At that, Salka snorted out a laugh. “In a way.” She grimaced. “If what mosquitos do can be considered jumping. It’s too hot and breezy for ‘em now, but they come in droves when the wind settles in the evening.”

Torcha, who’d fallen silent in favor of listening to Riss and Salka talk, pulled a face.

“Thanks for the warning,” Riss said. “Well, this place isn’t huge. I’m sure if your boss says the whole town’s welcome for chow, we’ll get word somehow.”

An excited woop sounded from up above. A skinny, dark-skinned kid plummeted down from the canyon wall and into the pool, bombing them all with a splash. Torcha cackled and spat out water. Riss just shook her hair out.

“Shouldn’t be too long,” Salka said. She tilted her head up, elevating her eyes toward where the divers hunkered on their little cliff. She pointed at one particular figure, taller than most of the others. A broad-shouldered but leanly-built man wearing nothing but a pair of raggedy cut-off breeches proceeded to shove another, much smaller figure off the ledge, laughing raucously as he did it.

Riss cocked her head to one side. “That’s your boss? The shover or the shove-ee?”

All three of them watched as one of the kids took revenge for his friend, planting both hands on the big man’s lower back. He shoved hard and the man went down, sailing through the air. He pencilled his legs and arms against his torso before he landed, plummeting beneath the surface. When he bobbed back up, both the youths he’d ambushed proceeded to rain splashes down upon his face.

“He’s a bit of both,” said Salka. “But he’d better stop fart-assing around. Pig like that’ll take hours to roast; we gotta get started if we’re gonna.”

“I have to admit,” Riss said, “he has my sympathies. Rough to pull a man out of this cool water on such a hot day.”

“Eh. He’ll survive.” Salka turned toward the divers, who were now dunking one another on the shore of the pool. She turned her bellow on them with ease. “Oi! Noose! You find a gutter for that hog yet or what?”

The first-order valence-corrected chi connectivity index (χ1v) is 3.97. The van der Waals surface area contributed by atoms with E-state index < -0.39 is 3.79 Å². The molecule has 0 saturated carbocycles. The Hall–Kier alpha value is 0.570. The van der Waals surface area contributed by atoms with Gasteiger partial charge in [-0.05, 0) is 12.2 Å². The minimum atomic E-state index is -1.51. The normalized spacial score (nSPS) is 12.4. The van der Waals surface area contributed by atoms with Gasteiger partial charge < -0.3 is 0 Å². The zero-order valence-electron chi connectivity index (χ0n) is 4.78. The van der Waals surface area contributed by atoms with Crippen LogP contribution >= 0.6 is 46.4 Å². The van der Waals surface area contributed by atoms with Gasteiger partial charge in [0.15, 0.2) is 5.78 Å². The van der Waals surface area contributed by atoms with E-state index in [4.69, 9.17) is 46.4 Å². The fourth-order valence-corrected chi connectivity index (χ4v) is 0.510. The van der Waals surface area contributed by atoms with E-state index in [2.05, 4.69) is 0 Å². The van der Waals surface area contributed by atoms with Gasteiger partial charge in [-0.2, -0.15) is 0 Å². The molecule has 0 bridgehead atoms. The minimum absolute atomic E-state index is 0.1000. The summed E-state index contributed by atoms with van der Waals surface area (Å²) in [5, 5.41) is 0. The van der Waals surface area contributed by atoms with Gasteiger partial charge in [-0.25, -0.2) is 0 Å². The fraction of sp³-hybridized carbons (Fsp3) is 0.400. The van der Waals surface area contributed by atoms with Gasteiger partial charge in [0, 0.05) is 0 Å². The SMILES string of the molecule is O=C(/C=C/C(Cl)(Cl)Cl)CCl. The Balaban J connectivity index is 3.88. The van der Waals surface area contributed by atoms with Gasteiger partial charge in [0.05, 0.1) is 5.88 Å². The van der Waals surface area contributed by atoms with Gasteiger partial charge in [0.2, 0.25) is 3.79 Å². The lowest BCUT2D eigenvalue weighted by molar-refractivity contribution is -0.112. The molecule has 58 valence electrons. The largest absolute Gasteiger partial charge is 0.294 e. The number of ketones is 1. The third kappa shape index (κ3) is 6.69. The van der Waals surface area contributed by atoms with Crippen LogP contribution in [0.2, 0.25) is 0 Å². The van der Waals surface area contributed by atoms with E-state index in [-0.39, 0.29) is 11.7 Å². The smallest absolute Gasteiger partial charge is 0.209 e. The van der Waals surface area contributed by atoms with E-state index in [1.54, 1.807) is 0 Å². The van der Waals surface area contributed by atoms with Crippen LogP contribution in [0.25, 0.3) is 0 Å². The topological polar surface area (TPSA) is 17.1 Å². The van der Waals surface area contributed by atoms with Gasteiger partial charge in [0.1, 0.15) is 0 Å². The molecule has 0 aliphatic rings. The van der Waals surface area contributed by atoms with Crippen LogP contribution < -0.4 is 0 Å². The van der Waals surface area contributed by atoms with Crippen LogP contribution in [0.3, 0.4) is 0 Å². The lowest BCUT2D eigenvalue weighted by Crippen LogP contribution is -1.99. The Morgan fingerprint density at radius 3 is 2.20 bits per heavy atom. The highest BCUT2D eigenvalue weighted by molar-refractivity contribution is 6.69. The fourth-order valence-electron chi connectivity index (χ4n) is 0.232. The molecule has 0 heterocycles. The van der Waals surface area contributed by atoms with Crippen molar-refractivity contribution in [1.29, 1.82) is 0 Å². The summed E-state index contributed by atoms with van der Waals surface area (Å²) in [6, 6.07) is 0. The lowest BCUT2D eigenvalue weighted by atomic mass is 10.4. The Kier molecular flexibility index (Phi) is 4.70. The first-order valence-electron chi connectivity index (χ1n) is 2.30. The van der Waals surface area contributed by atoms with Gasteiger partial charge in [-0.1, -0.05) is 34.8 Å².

Water whipping off his hair, the man turned his head toward them. He rolled his eyes when he spotted Salka, made a shooing motion.

“I get it, I get it!” he called. “You’re hungry! … But yes, they’re working on it now.”

Riss watched, mesmerized. The man’s hair was dark to begin with, darker still with water, plastered to his shoulders. He wrung it out, then wiggled a finger in his ear. She took him in for a moment, studying his face. He had thick, expressive eyebrows that moved and dipped when he laughed. His cheeks were red from either sun or laughter or exertion. Though he was paler than a lot of the swimmers loitering nearby, his skin had an olive undertone, the coloring common to those who grew up along the Janel coast. The coloring Calay might have one day attained if he ever let himself get a little sun.

The posters didn’t do him justice. Didn’t capture the way he moved, the easy athleticism and confidence. They made him look like a long-nosed, big-chinned, big-eyebrowed ruffian.

They got the stubble right, though.

Well fuck me, Riss thought. This child-dunking, pig-barbecuing shirtless horsearound was Nuso Rill.

<< Book 2, Chapter 23 | To Be Continued >>

Thank you so much for your continued support! If you feel like tossing us a vote on TopWebFiction, you can do so here. 

Book 2, Chapter 23

(See a quick author’s note in the comments of this chapter–sorry I disappeared for a bit!)